Prior to randomisation, the number of potentially eligible participants will be identified (medical records) and each will be sent the Participant Information Sheet with an invitation to attend a screening clinic appointment. Written informed consent will be sought from those who attend the appointment and are willing to participate (−3 weeks). The ratio of “eligible” to “willing” will be recorded. Consenting participants will complete the “Pittsburgh Dialysis Symptom Index” [27] to identify baseline symptom score. They will undergo an assessment of adherence at baseline using modified Basel Assessment of Adherence Scale for ImmunoSuppressives (BAASIS). Patients whose average serum phosphate is more than or equal to 1.7 mmol/L despite ongoing therapy with phosphate binders will be randomised. Patients whose average serum phosphate is less than 1.7 mmol/L, and who are taking phosphate binders, will enter a 3- to 5-week “wash-out” period from their previous phosphate binder and receive standard dietary advice from a renal dietician. Serum lipids will be measured and treated according to UK Renal Association guidelines with a statin and/or ezetimibe [28]. Equivalent lipid levels would be required in the larger definitive trial to exclude the possibility of this influencing mortality. This is because two non-calcium containing phosphate binders, sevelamer and colestilan (Bindren—trade name), also reduce serum cholesterol [29]. Sevelamer has been observed to reduce absorption of advanced glycated end-products, bacterial toxins, and bile acids, suggesting that it may reduce inflammatory, oxidative, and atherogenic stimuli in addition to its lowering of serum phosphate [30]. Provided that serum phosphate level rises to greater than or equal to 1.7 mmol/L after wash-out, each participant will be randomised to either the lower range (LRG) or higher range (HRG) phosphate group. Participants with phosphate of less than 1.7 mmol/L after wash-out will not continue the study. This minimises the possibility of an individual being randomised to HRG but whose phosphate level will not reach 1.7 mmol/L.

Those randomised to LRG will undergo a stepped approach to aid achievement of the lower range phosphate target. The treatment for each study visit is summarised in Table 1.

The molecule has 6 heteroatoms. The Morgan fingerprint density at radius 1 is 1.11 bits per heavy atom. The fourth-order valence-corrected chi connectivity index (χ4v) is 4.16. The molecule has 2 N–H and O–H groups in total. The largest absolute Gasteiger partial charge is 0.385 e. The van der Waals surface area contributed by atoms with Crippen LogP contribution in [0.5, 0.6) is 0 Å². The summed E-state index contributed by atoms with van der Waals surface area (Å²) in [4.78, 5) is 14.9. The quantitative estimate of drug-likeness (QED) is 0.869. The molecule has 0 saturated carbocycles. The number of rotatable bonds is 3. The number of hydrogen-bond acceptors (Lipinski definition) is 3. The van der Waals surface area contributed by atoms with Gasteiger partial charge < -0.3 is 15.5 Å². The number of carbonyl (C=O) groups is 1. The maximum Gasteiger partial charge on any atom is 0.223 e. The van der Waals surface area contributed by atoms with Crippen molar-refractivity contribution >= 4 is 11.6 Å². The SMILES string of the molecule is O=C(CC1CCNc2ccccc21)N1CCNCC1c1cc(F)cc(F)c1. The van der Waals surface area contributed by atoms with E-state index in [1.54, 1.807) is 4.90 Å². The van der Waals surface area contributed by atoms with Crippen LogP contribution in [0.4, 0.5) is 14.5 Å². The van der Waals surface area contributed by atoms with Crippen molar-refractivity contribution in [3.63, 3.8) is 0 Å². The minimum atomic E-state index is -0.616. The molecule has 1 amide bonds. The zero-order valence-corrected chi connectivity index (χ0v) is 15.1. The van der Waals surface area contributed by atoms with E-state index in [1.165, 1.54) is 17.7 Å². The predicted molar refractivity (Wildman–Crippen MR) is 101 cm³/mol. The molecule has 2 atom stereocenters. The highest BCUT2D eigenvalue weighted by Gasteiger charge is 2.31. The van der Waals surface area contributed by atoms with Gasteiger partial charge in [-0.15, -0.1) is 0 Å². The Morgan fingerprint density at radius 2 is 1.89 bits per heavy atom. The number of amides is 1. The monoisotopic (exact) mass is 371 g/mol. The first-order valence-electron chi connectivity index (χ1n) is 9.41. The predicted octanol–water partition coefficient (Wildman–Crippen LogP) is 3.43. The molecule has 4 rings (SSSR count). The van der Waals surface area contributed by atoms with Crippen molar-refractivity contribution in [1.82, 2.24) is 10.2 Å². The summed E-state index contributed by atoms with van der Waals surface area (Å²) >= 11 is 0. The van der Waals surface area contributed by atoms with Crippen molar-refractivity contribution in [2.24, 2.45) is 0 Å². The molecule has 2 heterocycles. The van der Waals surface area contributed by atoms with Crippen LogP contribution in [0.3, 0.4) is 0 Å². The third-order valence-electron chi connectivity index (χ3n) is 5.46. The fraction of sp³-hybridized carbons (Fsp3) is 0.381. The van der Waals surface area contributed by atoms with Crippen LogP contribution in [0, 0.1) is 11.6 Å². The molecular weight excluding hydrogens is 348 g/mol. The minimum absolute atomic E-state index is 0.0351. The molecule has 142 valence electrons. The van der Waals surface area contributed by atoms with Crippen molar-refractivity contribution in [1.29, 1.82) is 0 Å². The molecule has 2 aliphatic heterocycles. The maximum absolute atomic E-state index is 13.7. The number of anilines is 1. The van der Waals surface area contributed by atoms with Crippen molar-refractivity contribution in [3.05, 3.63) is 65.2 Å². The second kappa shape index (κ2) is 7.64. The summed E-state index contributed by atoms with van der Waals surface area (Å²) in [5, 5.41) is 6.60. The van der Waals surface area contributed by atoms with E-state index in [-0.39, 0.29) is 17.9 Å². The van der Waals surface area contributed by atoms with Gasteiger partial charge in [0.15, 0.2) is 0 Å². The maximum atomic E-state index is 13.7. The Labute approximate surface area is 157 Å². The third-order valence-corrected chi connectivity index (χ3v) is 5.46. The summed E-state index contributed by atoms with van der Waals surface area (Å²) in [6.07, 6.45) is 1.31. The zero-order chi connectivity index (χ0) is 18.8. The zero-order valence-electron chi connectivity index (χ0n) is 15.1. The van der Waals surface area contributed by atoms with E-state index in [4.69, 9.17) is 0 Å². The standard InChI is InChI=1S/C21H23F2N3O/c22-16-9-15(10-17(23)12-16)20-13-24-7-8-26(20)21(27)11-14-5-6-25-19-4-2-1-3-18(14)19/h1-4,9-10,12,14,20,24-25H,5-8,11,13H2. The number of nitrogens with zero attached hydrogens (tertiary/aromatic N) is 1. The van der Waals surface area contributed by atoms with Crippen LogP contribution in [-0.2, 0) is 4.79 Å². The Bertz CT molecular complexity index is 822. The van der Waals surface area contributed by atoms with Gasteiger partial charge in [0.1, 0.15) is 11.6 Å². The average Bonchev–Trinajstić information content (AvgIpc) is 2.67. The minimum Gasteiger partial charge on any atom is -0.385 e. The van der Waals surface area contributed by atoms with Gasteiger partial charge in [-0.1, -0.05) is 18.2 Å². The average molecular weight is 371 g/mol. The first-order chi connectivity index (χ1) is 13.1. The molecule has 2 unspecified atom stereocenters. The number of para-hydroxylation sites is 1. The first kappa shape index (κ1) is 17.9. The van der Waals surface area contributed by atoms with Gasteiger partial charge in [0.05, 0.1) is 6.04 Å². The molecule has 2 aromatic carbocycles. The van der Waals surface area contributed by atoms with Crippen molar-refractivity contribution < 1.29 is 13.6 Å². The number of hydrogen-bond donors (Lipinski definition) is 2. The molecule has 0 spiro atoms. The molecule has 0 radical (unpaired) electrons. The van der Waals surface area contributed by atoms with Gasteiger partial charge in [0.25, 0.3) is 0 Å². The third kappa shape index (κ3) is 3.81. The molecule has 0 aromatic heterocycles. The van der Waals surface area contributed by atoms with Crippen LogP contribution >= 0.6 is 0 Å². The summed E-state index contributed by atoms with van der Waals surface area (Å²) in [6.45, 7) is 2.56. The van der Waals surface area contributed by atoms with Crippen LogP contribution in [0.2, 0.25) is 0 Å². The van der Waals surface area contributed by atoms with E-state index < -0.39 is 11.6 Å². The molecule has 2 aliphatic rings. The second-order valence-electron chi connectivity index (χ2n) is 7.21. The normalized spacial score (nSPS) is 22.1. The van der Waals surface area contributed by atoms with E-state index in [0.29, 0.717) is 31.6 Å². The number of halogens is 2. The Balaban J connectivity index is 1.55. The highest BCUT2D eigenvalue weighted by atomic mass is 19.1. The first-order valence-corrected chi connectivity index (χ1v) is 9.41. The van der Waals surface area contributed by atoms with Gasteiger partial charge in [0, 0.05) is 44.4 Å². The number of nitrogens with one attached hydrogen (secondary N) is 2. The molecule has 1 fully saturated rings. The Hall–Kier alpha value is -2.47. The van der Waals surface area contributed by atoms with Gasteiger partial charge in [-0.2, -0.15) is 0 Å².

2.8.1. Communicare Package

During each of their dialysis sessions in the first week after randomisation, participants will be given access to, and encouraged to utilise, the “Communicare” online patient adherence support programme. This comprises a patient questionnaire, developed by the London School of Behavioural Science, which highlights individual patient information needs and concerns related to taking phosphate binding medication. Questionnaire results give participants access to online tailored, personalised (but reproducible and standardised) information or “Info Bytes” to help address the concerns they have about taking phosphate binding medication. The package also provides training for the study staff to enable them to discuss phosphate control knowledgeably with participants. There is a paper version of the “Communicare” package which can also be used.

The LRG participants will be able to access the Communicare online support programme at any time but will be specifically encouraged to do so again during dialysis session in month 4 and month 8.

2.8.2. Oral Phosphate Binders

They will recommence oral phosphate binding medication with either lanthanum carbonate or sevelamer (either carbonate or hydrochloride), titrated on a weekly basis with meals to achieve serum phosphate of 0.8 to 1.4 mmol/L in 8 weeks’ time.